The German poet Rilke wrote his Book of Hours (Das Stundenbuch) between 1899, when he was 23 years old, and 1903. The poems, sacred and intimate and not intended for the public, "came to him" in a highly inspirational way?he described it as "inner dictation"?following a visit to a monastery in Russia, where he was deeply moved by the practice of praying several times daily following a "book of hours." Barrows and Macy, accomplished poets who were born into the Judeo-Christian tradition but who have also embraced Buddhism, have carefully translated 80 of the 135 poems in the original Stundenbuch, culling some poems they felt to be weaker or less relevant to a late 20th-century reader and artfully reducing other poems to their essentials. Thus, this treasurable collection is a collaboration among three poets (or perhaps four, if one counts Rilke's insistence on the contribution of the divine!). Here is just one of many stunning moments in the extensively annotated and thoroughly prefaced collection: "All becoming has needed me./ My looking ripens things/ and they come toward me, to meet and be met." And, striking a contemporary chord: "I am living just as the century ends./ A great leaf, that God and you and I/ have covered with writing/ turns now, overhead, in strange hands." Highly recommended.?Judy Clarence, California State Univ. Lib., Hayward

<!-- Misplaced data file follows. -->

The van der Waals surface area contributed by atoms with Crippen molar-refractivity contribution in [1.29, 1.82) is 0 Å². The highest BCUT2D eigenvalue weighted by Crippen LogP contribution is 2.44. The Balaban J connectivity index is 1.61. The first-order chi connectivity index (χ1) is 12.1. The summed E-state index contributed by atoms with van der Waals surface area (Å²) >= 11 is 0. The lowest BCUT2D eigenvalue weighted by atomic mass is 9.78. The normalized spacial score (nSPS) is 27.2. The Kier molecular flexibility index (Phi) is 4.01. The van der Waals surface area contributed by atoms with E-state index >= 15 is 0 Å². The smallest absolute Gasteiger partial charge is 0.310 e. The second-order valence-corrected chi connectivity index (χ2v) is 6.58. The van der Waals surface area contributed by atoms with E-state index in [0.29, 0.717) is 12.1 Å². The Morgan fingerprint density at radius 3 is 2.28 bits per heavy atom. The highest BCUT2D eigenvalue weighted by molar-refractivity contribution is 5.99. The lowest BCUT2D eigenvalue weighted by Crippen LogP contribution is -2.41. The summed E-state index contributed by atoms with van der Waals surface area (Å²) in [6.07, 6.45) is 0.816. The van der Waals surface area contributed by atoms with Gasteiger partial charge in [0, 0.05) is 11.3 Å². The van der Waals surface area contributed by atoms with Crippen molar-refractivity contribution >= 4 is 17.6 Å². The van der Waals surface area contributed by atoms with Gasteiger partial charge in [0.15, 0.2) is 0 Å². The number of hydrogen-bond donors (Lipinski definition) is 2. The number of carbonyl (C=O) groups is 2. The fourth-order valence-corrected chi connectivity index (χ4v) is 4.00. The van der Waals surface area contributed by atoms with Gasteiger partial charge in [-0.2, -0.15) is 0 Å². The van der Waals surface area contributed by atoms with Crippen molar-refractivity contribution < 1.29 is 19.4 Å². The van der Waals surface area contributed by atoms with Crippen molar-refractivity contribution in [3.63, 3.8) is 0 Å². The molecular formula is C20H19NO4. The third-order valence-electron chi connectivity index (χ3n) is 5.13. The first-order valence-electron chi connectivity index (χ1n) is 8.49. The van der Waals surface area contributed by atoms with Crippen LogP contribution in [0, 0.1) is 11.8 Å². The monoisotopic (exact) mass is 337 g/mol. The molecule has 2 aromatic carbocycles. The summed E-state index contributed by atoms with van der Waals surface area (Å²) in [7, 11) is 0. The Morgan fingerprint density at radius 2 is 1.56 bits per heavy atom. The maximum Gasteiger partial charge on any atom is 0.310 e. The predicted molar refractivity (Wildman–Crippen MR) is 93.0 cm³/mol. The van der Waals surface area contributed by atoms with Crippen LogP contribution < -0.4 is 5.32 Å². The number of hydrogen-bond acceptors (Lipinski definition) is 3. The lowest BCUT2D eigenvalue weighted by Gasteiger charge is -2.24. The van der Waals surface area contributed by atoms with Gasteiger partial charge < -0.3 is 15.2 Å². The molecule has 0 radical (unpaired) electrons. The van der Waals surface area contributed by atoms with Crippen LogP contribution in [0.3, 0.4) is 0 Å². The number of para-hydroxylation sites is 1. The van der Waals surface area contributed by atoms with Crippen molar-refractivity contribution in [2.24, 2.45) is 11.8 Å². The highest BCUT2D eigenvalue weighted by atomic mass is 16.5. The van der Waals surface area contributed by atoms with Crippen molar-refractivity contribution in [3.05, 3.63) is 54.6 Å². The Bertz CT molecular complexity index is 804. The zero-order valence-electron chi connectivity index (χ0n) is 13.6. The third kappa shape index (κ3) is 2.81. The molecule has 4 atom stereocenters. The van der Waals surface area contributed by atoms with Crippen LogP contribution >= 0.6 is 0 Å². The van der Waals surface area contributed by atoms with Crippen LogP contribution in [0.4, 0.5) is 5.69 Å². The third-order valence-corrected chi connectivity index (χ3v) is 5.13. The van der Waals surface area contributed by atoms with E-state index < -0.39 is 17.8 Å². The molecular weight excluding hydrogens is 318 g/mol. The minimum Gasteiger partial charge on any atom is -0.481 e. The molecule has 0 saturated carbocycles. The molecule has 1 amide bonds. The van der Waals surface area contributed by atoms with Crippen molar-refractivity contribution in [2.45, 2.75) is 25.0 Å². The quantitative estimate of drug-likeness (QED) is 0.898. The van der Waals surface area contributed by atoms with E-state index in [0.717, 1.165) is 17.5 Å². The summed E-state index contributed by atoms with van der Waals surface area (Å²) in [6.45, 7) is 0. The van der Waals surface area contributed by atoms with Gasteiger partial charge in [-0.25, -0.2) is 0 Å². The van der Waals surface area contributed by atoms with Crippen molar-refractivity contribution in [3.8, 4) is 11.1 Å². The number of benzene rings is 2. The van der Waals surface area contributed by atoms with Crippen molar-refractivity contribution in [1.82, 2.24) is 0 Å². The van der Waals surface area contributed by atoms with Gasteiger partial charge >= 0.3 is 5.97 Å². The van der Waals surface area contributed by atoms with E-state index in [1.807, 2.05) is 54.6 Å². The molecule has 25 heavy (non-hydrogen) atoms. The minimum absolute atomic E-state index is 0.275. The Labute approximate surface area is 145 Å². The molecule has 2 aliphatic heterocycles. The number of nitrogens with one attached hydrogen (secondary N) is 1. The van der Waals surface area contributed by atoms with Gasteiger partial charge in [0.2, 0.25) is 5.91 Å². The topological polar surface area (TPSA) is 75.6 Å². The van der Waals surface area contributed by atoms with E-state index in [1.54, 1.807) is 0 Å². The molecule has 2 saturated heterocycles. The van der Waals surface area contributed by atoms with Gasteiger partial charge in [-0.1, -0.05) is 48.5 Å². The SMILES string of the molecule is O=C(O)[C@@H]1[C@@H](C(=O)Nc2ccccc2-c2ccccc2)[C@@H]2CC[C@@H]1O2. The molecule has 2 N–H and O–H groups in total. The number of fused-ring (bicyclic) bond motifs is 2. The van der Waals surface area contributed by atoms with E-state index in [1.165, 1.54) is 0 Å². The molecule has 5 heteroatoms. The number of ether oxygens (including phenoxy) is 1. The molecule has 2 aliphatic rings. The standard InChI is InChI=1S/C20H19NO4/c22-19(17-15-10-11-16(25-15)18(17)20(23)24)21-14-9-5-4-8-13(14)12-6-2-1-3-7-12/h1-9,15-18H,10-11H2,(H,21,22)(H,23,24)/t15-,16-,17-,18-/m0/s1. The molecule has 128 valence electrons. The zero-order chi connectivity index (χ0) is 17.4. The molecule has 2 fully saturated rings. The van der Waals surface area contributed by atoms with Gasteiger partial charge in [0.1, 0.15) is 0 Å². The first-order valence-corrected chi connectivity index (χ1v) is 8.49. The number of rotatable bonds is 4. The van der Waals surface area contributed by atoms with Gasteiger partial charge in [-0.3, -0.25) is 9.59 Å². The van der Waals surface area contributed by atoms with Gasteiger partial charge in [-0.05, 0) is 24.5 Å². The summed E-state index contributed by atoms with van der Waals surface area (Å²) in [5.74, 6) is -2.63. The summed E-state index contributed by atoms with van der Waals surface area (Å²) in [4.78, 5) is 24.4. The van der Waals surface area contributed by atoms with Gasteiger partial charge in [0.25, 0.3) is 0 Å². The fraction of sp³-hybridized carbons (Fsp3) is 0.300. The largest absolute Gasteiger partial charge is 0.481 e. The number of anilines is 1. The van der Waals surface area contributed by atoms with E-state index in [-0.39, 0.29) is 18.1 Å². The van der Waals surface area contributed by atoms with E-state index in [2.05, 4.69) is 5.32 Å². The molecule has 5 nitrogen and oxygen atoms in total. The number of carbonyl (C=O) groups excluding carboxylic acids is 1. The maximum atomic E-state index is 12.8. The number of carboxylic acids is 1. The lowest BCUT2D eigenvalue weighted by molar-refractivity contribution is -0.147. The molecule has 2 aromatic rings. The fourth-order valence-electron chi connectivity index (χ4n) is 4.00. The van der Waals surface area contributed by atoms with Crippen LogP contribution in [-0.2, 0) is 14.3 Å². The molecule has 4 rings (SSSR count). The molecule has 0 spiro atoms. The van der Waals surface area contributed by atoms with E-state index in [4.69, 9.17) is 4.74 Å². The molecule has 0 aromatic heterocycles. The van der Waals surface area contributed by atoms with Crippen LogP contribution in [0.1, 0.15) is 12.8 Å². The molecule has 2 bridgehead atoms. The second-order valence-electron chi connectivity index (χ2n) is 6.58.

Copyright 1996 Reed Business Information, Inc. --This text refers to an out of print or unavailable edition of this title.
Text: English (translation)
Original Language: German --This text refers to an out of print or unavailable edition of this title.
In spite of the many complaints that this book is not a literal, rhyming translation of Rilke, I found this a beautiful volume of poetry in its own right. Read morePublished 3 months ago by Amazon Customer
I love Rilke's writing and am sooo pleased to get this bookPublished 5 months ago by J. L. Beauchamp
I often give this remarkable book of poetry to friends who are grieving, its eternal/universal/profound character is extraordinary.Published 7 months ago by Eager reader
We're spiritual, and we accept the possibility of a divine presence. Rilke speaks to that energy, even if he focuses on a defined God.Published 7 months ago by Julie A.
I love this book because it speaks to my soul. Because it does so, I care little about the accuracy of the literal translation. Read morePublished 7 months ago by David F